The Government's most senior law officer has signalled he was prepared to intervene over the controversy surrounding the death of David Kelly in order to "give the public reassurance".
Dominic Grieve said those concerned that Lord Hutton's inquiry into the death of the government weapons inspector left unanswered questions "may have a valid point". But Mr Grieve told the Daily Telegraph he would need to see new evidence before considering applying for a full inquest into Dr Kelly's death.
Dr Kelly's body was found in woods near his Oxfordshire home in July 2003 after he was identified as the source of a BBC story claiming the Government "sexed up" its now notorious dossier on Iraq's supposed weapons of mass destruction.
In the outcry that followed, Tony Blair appointed Lord Hutton to head a public inquiry into his death. Unusually, the then lord chancellor, Lord Falconer, ruled it should also act as an inquest.
Lord Hutton concluded Dr Kelly took his own life and that the principal cause of death was "bleeding from incised wounds to his left wrist which Dr Kelly had inflicted on himself with the knife found beside his body".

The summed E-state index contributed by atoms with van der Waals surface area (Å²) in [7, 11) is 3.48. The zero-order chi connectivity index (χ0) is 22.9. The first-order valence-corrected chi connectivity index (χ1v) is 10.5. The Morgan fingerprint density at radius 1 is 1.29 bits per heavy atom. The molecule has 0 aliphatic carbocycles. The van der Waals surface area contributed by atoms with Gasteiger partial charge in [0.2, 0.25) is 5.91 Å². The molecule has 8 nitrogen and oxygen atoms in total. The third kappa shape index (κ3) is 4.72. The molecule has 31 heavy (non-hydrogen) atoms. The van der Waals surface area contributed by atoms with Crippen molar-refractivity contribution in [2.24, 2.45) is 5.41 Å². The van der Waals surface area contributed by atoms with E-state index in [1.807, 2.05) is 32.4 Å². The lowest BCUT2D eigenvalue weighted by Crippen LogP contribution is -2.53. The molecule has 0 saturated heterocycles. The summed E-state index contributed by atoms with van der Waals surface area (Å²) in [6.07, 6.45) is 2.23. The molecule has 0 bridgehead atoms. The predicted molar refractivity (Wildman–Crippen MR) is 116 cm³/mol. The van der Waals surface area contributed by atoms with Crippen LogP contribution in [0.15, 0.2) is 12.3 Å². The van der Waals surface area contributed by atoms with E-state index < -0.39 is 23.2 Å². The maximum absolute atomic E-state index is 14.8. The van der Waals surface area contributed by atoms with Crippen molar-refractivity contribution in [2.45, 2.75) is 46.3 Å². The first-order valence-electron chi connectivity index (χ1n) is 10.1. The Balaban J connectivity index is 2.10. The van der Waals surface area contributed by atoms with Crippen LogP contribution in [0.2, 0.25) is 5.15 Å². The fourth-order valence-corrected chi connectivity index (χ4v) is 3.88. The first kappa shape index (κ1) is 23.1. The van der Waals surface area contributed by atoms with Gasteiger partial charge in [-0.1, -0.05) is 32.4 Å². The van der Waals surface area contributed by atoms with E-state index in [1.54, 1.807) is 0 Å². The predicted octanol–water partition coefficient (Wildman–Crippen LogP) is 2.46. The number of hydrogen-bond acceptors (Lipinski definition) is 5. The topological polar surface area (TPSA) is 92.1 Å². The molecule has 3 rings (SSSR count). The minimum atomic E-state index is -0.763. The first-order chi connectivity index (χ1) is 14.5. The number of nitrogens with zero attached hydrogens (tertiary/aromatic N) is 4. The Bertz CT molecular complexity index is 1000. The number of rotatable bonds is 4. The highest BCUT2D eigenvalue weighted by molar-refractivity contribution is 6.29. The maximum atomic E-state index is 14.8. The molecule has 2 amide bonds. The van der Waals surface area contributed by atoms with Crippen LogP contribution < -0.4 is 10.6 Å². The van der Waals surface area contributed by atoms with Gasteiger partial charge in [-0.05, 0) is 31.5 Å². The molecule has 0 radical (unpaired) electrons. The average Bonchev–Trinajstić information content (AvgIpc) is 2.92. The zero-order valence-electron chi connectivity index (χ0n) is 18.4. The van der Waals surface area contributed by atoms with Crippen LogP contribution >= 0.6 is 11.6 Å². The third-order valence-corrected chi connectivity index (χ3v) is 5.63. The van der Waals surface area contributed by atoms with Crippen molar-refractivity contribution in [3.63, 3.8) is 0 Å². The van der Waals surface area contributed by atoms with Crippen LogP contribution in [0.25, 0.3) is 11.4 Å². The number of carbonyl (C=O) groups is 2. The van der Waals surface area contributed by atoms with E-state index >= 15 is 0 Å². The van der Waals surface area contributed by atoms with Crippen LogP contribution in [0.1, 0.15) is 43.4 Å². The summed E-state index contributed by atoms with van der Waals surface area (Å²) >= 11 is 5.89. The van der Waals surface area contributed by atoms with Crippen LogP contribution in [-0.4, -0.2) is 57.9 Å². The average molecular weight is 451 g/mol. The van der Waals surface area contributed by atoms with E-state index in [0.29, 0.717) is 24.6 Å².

He also found the scientist took an overdose of co-proxamol tablets - a painkiller commonly used for arthritis - and that he was suffering from an undiagnosed heart condition.
But there have been a number of calls for another examination of the case, most recently from a group of eight experts who wrote to The Times claiming Lord Hutton's conclusions were unsafe and former Tory leader Lord Howard.
Mr Grieve told the Daily Telegraph: "We would like to resolve this in a way that can give the public reassurance."
He added: "People who have expressed concerns about why Lord Hutton did not tie up every loose end may have a valid point."
But he said he could not apply to the High Court for an inquest on a "hunch" and would have to take account of the feelings of the scientist's close family, who have not asked for a new investigation into his death.